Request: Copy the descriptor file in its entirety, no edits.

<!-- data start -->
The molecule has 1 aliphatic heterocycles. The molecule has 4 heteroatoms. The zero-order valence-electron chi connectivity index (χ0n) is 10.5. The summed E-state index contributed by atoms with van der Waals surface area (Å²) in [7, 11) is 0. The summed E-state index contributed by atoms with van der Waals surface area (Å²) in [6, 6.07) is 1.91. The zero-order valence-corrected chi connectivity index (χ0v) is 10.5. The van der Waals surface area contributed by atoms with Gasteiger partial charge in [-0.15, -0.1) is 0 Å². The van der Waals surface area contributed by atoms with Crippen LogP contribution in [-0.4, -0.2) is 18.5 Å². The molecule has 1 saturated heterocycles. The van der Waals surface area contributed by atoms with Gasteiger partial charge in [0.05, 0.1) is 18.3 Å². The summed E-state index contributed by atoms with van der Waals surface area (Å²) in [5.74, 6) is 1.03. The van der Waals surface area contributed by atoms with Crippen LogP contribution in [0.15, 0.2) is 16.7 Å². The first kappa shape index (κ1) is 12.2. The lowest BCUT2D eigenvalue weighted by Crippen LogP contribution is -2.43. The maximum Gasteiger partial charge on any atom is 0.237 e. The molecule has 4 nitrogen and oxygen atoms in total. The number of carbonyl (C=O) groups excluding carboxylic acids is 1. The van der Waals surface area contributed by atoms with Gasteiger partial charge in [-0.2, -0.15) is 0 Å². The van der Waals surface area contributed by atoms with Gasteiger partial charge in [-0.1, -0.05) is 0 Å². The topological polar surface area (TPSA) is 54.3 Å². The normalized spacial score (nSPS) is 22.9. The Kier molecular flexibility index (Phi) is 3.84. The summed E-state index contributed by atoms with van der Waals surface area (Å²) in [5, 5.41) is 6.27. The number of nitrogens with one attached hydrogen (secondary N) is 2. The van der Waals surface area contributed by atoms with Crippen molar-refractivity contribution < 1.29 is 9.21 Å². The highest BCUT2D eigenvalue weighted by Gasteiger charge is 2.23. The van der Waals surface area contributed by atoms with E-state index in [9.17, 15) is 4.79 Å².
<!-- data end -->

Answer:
The molecule has 1 aliphatic heterocycles. The molecule has 4 heteroatoms. The zero-order valence-electron chi connectivity index (χ0n) is 10.5. The summed E-state index contributed by atoms with van der Waals surface area (Å²) in [7, 11) is 0. The summed E-state index contributed by atoms with van der Waals surface area (Å²) in [6, 6.07) is 1.91. The zero-order valence-corrected chi connectivity index (χ0v) is 10.5. The van der Waals surface area contributed by atoms with Gasteiger partial charge in [-0.15, -0.1) is 0 Å². The van der Waals surface area contributed by atoms with Crippen LogP contribution in [-0.4, -0.2) is 18.5 Å². The molecule has 1 saturated heterocycles. The van der Waals surface area contributed by atoms with Gasteiger partial charge in [0.05, 0.1) is 18.3 Å². The summed E-state index contributed by atoms with van der Waals surface area (Å²) in [5.74, 6) is 1.03. The van der Waals surface area contributed by atoms with Crippen LogP contribution in [0.15, 0.2) is 16.7 Å². The first kappa shape index (κ1) is 12.2. The lowest BCUT2D eigenvalue weighted by Crippen LogP contribution is -2.43. The maximum Gasteiger partial charge on any atom is 0.237 e. The molecule has 4 nitrogen and oxygen atoms in total. The number of carbonyl (C=O) groups excluding carboxylic acids is 1. The van der Waals surface area contributed by atoms with Gasteiger partial charge in [-0.2, -0.15) is 0 Å². The van der Waals surface area contributed by atoms with Gasteiger partial charge in [-0.1, -0.05) is 0 Å². The topological polar surface area (TPSA) is 54.3 Å². The normalized spacial score (nSPS) is 22.9. The Kier molecular flexibility index (Phi) is 3.84. The summed E-state index contributed by atoms with van der Waals surface area (Å²) in [5, 5.41) is 6.27. The number of nitrogens with one attached hydrogen (secondary N) is 2. The van der Waals surface area contributed by atoms with Crippen molar-refractivity contribution < 1.29 is 9.21 Å². The highest BCUT2D eigenvalue weighted by Gasteiger charge is 2.23. The van der Waals surface area contributed by atoms with E-state index in [9.17, 15) is 4.79 Å².